Hollywood and its culture misperceptions: why can’t they do it right?

It amazes me how Hollywood can make fantastic movies that usually pay tremendous attention to getting facts right, but when it comes to the representation of distinctly different cultures, they often get it wrong. Seriously wrong. And what’s sad is that it’s intentional, and for pure commercial gain.

The latest such case is soon to be released Hollywood movie starring Mike Myers — “Love Guru”. Its release has strongly been protested against by religious Hindus across the US for lampooning Hinduism, mocking Ashram life and Hindu philosophy, and laughing at religious Hindu practices.

This movie releases tomorrow, so such protests have been made purely basis news and trailers; having watched the trailer and seen the website, I was pretty embarrassed at what I was seeing. An Indian “guru” being ridiculous and ridiculing various aspects of Hinduism that millions of Hindus consider sacred. One of his “sutras” encourages you to go to a fake porn site, the yoga positions are stupid, you can even find him spreading his “knowledge” on Facebook, MySpace and YouTube.

The movie revolves around the “second best Indian love guru coming to the US” and then you see various snippets of him:1) in a bar (drinking is not accepted in Hinduism, 2) hitting on Jessica Alba and getting a kick out of knowing she had a lesbian experience in college (homosexuality is taboo), 3) Making fun of yoga positions, the list goes on.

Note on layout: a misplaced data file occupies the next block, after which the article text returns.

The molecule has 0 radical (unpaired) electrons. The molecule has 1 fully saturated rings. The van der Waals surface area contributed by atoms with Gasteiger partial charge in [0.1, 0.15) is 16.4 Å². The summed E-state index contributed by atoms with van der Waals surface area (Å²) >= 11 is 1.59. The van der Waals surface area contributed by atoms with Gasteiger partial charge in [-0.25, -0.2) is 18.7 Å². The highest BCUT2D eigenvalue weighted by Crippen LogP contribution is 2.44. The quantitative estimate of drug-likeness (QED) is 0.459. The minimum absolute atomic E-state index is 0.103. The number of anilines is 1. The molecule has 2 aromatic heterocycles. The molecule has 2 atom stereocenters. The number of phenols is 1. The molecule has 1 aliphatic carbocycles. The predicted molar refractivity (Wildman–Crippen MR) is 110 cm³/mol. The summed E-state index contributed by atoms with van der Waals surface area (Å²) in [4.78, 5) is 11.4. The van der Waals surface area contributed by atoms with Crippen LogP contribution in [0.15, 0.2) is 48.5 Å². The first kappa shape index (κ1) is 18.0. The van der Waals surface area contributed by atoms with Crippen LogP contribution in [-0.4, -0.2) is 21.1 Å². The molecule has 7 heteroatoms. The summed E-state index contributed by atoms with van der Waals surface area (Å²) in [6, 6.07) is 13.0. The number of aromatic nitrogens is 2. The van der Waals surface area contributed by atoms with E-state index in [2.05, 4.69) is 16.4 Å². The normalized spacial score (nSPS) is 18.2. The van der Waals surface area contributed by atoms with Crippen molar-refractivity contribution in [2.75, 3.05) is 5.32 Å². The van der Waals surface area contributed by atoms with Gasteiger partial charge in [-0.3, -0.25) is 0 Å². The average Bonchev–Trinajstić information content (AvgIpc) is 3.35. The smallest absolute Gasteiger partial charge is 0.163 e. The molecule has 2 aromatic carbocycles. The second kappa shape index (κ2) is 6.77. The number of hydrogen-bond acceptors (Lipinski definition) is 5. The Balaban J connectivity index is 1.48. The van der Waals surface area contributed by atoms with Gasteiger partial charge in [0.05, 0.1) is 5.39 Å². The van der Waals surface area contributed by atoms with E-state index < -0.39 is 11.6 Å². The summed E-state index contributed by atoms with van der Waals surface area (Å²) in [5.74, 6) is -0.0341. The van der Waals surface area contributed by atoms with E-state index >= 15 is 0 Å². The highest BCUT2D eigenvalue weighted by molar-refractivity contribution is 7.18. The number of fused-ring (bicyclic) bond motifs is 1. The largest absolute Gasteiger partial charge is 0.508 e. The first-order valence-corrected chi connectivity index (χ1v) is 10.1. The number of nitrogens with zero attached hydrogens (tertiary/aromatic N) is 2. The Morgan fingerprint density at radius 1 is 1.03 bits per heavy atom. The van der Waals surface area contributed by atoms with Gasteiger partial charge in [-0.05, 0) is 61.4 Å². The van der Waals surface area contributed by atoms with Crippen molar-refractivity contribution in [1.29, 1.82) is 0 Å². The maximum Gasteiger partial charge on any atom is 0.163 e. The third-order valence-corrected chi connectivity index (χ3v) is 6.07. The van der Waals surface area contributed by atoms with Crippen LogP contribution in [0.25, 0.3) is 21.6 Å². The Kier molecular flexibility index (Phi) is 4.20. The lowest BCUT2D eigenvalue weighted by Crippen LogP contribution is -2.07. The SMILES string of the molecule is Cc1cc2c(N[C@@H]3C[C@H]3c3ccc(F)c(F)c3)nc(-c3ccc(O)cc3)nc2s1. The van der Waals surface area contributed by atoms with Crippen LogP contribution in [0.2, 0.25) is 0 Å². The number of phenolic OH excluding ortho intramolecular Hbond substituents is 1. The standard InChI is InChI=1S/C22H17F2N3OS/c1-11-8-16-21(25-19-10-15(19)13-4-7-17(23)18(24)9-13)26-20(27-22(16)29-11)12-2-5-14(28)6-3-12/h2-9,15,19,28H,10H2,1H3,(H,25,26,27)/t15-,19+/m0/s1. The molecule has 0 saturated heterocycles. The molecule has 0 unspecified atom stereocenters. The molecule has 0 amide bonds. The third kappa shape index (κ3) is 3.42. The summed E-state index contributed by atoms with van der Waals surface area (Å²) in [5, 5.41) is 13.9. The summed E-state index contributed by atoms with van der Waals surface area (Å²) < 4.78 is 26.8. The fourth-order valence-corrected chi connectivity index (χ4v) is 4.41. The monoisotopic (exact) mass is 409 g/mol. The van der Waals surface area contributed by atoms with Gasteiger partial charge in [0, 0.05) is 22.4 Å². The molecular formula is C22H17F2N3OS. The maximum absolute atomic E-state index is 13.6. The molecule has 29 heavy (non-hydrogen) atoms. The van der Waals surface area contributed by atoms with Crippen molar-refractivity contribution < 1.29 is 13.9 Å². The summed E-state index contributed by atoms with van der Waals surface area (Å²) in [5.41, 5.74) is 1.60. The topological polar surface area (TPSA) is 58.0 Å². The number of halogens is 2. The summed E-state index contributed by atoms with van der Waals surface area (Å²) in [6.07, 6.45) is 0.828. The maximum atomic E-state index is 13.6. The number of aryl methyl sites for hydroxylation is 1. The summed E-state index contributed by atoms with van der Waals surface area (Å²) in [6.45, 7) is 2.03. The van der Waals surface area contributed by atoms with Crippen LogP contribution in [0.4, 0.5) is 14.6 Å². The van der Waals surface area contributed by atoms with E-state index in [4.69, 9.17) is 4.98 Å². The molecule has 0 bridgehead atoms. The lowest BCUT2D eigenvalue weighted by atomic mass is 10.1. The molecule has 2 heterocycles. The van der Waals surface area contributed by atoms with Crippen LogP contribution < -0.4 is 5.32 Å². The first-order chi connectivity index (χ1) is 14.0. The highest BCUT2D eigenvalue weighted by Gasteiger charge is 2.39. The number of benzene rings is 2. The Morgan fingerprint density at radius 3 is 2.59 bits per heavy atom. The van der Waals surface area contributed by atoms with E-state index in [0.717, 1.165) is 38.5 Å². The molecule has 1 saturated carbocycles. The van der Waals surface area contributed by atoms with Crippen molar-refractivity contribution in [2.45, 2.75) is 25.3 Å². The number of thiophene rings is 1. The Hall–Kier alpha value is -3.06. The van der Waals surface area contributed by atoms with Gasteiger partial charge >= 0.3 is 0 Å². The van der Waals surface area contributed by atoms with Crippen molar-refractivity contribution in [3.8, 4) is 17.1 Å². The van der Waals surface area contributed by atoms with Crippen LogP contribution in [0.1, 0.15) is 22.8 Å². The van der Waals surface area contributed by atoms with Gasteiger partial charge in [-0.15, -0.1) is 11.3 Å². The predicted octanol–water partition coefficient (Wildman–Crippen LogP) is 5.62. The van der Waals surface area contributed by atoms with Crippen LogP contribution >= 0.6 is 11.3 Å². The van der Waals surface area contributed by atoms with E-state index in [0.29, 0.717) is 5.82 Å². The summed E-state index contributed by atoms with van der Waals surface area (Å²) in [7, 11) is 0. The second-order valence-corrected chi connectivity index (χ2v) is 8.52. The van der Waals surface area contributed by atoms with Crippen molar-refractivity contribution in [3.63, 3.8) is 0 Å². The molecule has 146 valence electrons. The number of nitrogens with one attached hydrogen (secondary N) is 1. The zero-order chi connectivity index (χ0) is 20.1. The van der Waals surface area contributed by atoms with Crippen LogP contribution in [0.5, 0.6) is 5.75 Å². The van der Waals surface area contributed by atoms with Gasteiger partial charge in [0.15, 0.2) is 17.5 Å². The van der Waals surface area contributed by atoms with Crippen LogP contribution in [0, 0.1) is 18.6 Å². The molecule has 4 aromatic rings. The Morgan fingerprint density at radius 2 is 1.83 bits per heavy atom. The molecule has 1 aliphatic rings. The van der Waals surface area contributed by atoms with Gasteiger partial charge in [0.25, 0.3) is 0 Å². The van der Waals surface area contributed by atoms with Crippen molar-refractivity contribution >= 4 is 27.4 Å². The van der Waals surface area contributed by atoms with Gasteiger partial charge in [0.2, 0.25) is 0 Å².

By birth I’m Hindu, but I’m not religious at all. I often criticize Hindu customs as I fail to understand them. But, unless it’s got to do with a man marrying a dog (a true exception), I will never mock religious faiths. At the end of the day, these things are deep rooted in history and tradition, and if it works for you, no one has the right to ridicule it.

As Rajan Zed, a California based Hindu pandit, most correctly said in relation to this comedy: “Humor is a part and parcel of Hindu society and our folk festivals, plays, stories, etc., are full of parody, satire, mimicry, buffoonery, etc. We are strong enough to take a joke. But there are certain convictions in every tradition, which are venerable and not meant to be mocked.”

Hollywood movies have such a large viewership globally that doing a movie like this and then defending it, is just completely out of line.